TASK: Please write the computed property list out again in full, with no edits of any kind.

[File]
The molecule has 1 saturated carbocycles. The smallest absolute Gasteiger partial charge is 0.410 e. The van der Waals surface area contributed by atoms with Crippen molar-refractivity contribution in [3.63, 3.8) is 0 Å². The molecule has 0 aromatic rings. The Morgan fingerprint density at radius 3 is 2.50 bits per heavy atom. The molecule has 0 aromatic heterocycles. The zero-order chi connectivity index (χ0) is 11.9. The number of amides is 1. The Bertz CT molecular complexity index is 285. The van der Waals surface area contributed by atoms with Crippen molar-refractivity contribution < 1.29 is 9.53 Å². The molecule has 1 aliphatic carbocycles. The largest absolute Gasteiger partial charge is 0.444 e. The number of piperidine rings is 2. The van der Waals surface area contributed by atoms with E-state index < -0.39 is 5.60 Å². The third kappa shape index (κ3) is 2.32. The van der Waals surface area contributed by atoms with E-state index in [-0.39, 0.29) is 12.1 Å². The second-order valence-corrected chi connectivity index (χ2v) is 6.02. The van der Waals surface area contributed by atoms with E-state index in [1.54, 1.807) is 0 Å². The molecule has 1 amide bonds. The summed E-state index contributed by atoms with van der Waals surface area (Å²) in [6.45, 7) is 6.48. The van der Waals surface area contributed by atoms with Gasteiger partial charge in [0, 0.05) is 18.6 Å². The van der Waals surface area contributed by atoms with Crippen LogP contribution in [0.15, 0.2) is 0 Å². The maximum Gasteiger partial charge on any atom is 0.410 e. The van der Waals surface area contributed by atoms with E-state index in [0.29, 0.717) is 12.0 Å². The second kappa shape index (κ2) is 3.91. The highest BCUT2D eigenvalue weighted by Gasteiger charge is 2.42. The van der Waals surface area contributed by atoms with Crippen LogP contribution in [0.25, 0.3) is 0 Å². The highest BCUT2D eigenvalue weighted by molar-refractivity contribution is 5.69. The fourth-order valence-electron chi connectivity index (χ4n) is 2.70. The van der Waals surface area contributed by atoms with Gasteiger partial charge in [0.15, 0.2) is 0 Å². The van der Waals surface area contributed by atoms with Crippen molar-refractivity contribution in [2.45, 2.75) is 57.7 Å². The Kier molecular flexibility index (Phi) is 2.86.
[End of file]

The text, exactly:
The molecule has 1 saturated carbocycles. The smallest absolute Gasteiger partial charge is 0.410 e. The van der Waals surface area contributed by atoms with Crippen molar-refractivity contribution in [3.63, 3.8) is 0 Å². The molecule has 0 aromatic rings. The Morgan fingerprint density at radius 3 is 2.50 bits per heavy atom. The molecule has 0 aromatic heterocycles. The zero-order chi connectivity index (χ0) is 11.9. The number of amides is 1. The Bertz CT molecular complexity index is 285. The van der Waals surface area contributed by atoms with Crippen molar-refractivity contribution < 1.29 is 9.53 Å². The molecule has 1 aliphatic carbocycles. The largest absolute Gasteiger partial charge is 0.444 e. The number of piperidine rings is 2. The van der Waals surface area contributed by atoms with E-state index < -0.39 is 5.60 Å². The third kappa shape index (κ3) is 2.32. The van der Waals surface area contributed by atoms with E-state index in [-0.39, 0.29) is 12.1 Å². The second-order valence-corrected chi connectivity index (χ2v) is 6.02. The van der Waals surface area contributed by atoms with E-state index in [1.54, 1.807) is 0 Å². The molecule has 1 amide bonds. The summed E-state index contributed by atoms with van der Waals surface area (Å²) in [6.45, 7) is 6.48. The van der Waals surface area contributed by atoms with Gasteiger partial charge in [0, 0.05) is 18.6 Å². The van der Waals surface area contributed by atoms with Crippen LogP contribution in [0.15, 0.2) is 0 Å². The maximum Gasteiger partial charge on any atom is 0.410 e. The van der Waals surface area contributed by atoms with E-state index in [0.29, 0.717) is 12.0 Å². The second kappa shape index (κ2) is 3.91. The highest BCUT2D eigenvalue weighted by Gasteiger charge is 2.42. The van der Waals surface area contributed by atoms with Crippen LogP contribution in [0.25, 0.3) is 0 Å². The highest BCUT2D eigenvalue weighted by molar-refractivity contribution is 5.69. The fourth-order valence-electron chi connectivity index (χ4n) is 2.70. The van der Waals surface area contributed by atoms with Gasteiger partial charge in [0.15, 0.2) is 0 Å². The van der Waals surface area contributed by atoms with Crippen molar-refractivity contribution in [2.45, 2.75) is 57.7 Å². The Kier molecular flexibility index (Phi) is 2.86.